Christmas Island (Australia) + 3 more

'Tropical location' used to lure doctors to Christmas Island for refugee medical transfers

By political reporter Stephanie Borys

Key points:

  • Federal Government recruiting health professionals to deal with refugee medical evacuations
  • The Christmas Island job ads are promoting "tropical location" as a perk of shifting
  • The island's medical facilities are being upgraded to prevent bringing refugees to the mainland

The search is on to find a raft of medical experts to work on Christmas Island, as the Federal Government prepares to transfer asylum seekers from Manus Island and Nauru.

The ABC understands the Medevac bill, which passed Parliament in February, will get Royal assent early next week, leading the way for people to be moved.

In a sign the Federal Government is expecting a number of people to be transferred from offshore processing to Australia for medical reasons, a list of jobs are being advertised on Christmas Island by International Medical Health Services, which is contracted by the Government to provide care for people in immigration detention.

They range from a mental health nurse, to a psychologist, clinical psychologist and nurse radiographer, and most contracts say they are casual or temporary with an "ASAP start" or "available immediately" request.

In an attempt to entice people to apply for the jobs, a number of the advertisements list "tropical location" as one of the benefits.

The Government announced it was re-opening the Christmas Island detention centre after Parliament passed the Medevac Bill, which will allow asylum seekers on Manus Island or Nauru to come to Australia on the recommendation of two doctors.

Department of Home Affairs secretary Michael Pezzullo told Senate Estimates last week that the Government intended to send medical transfers to Christmas Island, unless they needed specialised treatment that could only be provided on the mainland.

Limited health care available

Shire of Christmas Island chief executive David Price said the medical facilities on Christmas Island were limited and the local hospital had less than 10 beds and could not cope with an influx of people needing medical care.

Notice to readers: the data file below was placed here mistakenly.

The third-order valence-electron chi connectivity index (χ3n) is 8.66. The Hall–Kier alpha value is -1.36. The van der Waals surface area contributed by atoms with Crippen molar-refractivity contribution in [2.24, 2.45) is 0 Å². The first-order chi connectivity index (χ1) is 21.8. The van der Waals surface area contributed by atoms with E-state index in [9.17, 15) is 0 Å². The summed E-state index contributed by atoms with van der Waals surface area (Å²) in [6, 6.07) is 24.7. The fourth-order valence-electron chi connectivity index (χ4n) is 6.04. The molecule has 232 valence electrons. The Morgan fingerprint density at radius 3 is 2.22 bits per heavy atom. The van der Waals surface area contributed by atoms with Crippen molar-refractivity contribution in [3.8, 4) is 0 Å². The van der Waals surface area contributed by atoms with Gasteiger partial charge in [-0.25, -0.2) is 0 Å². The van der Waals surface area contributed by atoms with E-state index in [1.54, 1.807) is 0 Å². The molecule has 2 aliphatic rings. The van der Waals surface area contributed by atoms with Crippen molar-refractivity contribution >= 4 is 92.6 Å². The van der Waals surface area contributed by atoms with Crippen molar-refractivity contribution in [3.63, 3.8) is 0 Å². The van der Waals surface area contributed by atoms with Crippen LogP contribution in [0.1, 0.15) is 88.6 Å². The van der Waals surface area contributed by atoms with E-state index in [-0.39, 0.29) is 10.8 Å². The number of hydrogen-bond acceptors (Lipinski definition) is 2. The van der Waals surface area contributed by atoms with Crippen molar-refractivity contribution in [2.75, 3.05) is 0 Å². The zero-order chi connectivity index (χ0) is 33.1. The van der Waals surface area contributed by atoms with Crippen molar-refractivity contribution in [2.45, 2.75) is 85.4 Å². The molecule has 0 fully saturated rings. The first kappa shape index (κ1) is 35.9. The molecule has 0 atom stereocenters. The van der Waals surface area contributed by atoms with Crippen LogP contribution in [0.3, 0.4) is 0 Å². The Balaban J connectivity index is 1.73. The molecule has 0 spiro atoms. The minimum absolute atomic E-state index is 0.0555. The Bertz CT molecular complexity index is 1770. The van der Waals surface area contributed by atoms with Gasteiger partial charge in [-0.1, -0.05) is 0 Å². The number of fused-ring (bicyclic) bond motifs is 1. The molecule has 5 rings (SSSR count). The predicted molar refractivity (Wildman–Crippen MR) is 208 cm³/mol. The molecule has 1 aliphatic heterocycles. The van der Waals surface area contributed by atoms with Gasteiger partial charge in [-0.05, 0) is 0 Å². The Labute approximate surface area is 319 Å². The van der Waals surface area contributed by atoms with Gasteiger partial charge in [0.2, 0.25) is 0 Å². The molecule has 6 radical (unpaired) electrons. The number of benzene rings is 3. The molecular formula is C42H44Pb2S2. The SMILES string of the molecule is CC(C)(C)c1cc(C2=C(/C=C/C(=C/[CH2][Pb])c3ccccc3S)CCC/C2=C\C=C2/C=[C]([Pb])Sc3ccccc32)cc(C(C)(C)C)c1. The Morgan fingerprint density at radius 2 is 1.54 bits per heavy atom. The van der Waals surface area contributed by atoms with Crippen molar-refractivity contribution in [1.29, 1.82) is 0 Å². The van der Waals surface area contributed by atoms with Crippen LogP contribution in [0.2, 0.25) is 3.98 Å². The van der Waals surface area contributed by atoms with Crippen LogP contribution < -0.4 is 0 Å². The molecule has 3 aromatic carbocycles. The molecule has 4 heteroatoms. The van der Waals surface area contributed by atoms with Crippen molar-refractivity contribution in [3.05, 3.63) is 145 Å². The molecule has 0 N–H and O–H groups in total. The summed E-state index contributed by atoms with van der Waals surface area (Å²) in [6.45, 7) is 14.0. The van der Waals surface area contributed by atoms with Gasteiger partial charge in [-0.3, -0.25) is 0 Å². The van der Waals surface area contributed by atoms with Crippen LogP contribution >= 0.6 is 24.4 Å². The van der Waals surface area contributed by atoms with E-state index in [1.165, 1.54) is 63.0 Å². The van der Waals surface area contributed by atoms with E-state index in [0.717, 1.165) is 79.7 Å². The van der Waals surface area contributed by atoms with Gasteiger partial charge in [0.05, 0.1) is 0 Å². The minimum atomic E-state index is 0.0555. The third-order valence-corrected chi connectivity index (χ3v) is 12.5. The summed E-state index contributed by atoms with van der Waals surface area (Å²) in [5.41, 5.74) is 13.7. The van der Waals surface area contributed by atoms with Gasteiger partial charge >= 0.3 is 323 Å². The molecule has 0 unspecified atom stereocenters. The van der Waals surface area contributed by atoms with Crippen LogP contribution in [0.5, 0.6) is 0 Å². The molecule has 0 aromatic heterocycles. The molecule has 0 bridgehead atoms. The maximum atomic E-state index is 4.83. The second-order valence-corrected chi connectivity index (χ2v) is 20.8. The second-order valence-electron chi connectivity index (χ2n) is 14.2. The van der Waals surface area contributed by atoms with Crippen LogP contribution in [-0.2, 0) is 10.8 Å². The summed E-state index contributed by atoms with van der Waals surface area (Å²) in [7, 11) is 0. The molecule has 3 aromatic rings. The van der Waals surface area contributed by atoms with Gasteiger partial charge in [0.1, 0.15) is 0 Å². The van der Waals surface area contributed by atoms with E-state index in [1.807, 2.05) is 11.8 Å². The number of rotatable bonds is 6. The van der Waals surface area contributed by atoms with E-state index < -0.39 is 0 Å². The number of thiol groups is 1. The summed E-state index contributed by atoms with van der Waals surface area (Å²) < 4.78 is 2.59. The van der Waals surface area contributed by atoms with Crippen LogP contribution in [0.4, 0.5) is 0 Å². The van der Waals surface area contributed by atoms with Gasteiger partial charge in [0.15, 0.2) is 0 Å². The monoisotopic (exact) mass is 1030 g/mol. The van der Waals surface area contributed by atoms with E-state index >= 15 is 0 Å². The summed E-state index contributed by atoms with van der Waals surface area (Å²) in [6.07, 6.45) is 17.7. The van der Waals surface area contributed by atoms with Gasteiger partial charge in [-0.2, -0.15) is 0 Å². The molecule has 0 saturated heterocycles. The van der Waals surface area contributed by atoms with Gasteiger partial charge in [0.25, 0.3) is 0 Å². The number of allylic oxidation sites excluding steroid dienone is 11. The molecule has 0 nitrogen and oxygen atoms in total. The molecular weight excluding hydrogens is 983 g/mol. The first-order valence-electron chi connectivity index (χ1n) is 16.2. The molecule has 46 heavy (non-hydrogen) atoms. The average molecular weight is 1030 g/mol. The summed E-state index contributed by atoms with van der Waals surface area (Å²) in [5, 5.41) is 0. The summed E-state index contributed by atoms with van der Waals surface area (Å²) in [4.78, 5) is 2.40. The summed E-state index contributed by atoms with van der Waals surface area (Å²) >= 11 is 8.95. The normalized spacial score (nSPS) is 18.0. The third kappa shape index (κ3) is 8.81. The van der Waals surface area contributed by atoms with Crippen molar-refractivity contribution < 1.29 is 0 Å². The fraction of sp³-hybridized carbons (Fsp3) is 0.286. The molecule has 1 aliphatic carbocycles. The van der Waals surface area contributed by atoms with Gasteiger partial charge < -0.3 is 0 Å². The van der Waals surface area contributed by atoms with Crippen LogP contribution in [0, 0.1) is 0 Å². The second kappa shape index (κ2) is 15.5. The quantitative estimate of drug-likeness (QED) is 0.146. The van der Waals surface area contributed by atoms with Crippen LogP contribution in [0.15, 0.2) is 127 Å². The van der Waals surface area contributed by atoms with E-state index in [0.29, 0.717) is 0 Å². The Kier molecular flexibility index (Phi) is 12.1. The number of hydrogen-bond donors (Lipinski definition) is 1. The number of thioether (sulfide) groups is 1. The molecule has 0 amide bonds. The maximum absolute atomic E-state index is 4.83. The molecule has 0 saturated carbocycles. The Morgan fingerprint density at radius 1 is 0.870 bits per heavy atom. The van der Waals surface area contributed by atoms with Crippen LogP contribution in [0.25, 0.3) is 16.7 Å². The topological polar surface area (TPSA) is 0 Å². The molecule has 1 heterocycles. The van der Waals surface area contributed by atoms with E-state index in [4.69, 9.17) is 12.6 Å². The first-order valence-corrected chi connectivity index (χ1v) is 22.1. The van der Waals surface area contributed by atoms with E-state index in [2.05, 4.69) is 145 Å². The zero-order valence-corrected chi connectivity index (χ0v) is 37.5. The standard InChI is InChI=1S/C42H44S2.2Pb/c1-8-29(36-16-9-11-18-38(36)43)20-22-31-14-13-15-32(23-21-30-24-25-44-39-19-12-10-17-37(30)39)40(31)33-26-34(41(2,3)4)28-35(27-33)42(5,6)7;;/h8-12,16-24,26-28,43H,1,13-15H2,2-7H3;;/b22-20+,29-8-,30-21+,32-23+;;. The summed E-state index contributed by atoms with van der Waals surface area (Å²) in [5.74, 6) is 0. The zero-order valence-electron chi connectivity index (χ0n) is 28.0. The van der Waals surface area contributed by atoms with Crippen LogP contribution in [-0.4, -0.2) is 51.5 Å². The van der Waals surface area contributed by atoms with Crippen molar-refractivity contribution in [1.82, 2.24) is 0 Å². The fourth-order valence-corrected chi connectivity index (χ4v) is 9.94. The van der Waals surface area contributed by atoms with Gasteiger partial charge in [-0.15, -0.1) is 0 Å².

"There's no surgery done on the island, there's no mental health experts on the island, no physiologists, physiatrists on the island," he said.

He said there are "serious limitations" as to what can be done on Christmas island, and even pregnant residents are required to leave to receive adequate care.

"Women have got to go off to give birth. It's quite disruptive. They've got to go a month before, down to Perth, or some people haven't got relatives in Perth so they go to Malaysia," he said.

Administrator of Christmas Island and the Cocos (Keeling) Islands Natasha Griggs met with the Prime Minister Scott Morrison and Home Affairs Minister Peter Dutton last week in Canberra to discuss the reopening of the detention centre and health care needs.

"I am working closely with the Australian Government, and the Department of Infrastructure, Regional Development and Cities, to manage the impact of increased activity on Christmas Island," the former Liberal MP said in a statement.

"I have been advised that medical services on Christmas Island will be bolstered to cater for the health needs of any increased population."

MP demands more details

Independent MP Kerryn Phelps, who campaigned to get sick asylum seekers off Manus Island and Nauru, said it was a "positive first step" that the Government was boosting health services on Christmas Island.

But she has questioned how the care would be administered, because most of the jobs were listed as casual, temporary or on a flexible rotation.

"The quality of care in physiological care depends on continuity of care and so I will be interested to see how the Government solves that problem on the continuity of care if they are rotating physiological professionals through the island," she said.

The Home Affairs Department and the Immigration Minister David Coleman didn't respond to questions about how many medical professionals would be placed on the island, and if the positions have been filled.

Dr Phelps said she was concerned about how many asylum seekers may be transferred backwards and forwards between Christmas Island and the mainland.

She said she wanted the Prime Minister to be more transparent about how the system would work.

"I think it's very important that the Australian medical profession is consulted with the logistics and the profession is able to analyse the plan and give some input into whether the plan will work or not work," she said.

More frequent plane arrivals

Residents have also reported noticing new faces on Christmas Island as a sign the Government was preparing for the arrival of medical transfers from Manus Island and Nauru.

David Price said there had been an influx of staff from the Department of Home Affairs and SERCO, the company contracted by the Government to run the detention centre.

"We've seen around about 100 odd people come onto the island... there's planes coming in every other day now. SERCO has reinstigated its regular flight on the Thursday, so the numbers are starting to increase," he said.

Mr Price said while the Government may still be searching for medical experts, the detention centre itself appeared ready to go.

"It is out of hot contingency and now into operational mode," he said.

While asylum seekers on Manus Island were expected to arrive soon, there was some doubt over how many people would be transferred from Nauru.

The Nauruan Government recently passed laws making it harder for asylum seekers to be granted a medical transfer to Australia.


Australian Broadcasting Corporation